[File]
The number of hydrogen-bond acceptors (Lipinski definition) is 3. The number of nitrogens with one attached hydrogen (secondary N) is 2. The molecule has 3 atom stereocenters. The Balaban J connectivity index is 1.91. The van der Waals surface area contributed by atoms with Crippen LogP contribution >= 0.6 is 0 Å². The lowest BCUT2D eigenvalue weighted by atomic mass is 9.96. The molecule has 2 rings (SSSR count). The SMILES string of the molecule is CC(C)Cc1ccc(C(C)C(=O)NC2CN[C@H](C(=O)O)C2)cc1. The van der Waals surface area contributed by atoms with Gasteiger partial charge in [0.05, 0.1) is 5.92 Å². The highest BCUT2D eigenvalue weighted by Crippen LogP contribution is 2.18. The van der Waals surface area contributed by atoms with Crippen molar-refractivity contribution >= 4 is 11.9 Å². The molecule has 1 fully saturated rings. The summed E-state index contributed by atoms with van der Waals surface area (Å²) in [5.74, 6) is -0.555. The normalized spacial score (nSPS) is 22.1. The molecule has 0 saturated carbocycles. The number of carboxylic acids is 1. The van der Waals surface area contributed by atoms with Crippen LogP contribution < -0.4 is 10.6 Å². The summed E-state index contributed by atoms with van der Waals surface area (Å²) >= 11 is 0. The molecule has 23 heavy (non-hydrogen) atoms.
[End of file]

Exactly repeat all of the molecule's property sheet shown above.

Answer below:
The number of hydrogen-bond acceptors (Lipinski definition) is 3. The number of nitrogens with one attached hydrogen (secondary N) is 2. The molecule has 3 atom stereocenters. The Balaban J connectivity index is 1.91. The van der Waals surface area contributed by atoms with Crippen LogP contribution >= 0.6 is 0 Å². The lowest BCUT2D eigenvalue weighted by atomic mass is 9.96. The molecule has 2 rings (SSSR count). The SMILES string of the molecule is CC(C)Cc1ccc(C(C)C(=O)NC2CN[C@H](C(=O)O)C2)cc1. The van der Waals surface area contributed by atoms with Gasteiger partial charge in [0.05, 0.1) is 5.92 Å². The highest BCUT2D eigenvalue weighted by Crippen LogP contribution is 2.18. The van der Waals surface area contributed by atoms with Crippen molar-refractivity contribution >= 4 is 11.9 Å². The molecule has 1 fully saturated rings. The summed E-state index contributed by atoms with van der Waals surface area (Å²) in [5.74, 6) is -0.555. The normalized spacial score (nSPS) is 22.1. The molecule has 0 saturated carbocycles. The number of carboxylic acids is 1. The van der Waals surface area contributed by atoms with Crippen LogP contribution < -0.4 is 10.6 Å². The summed E-state index contributed by atoms with van der Waals surface area (Å²) >= 11 is 0. The molecule has 23 heavy (non-hydrogen) atoms.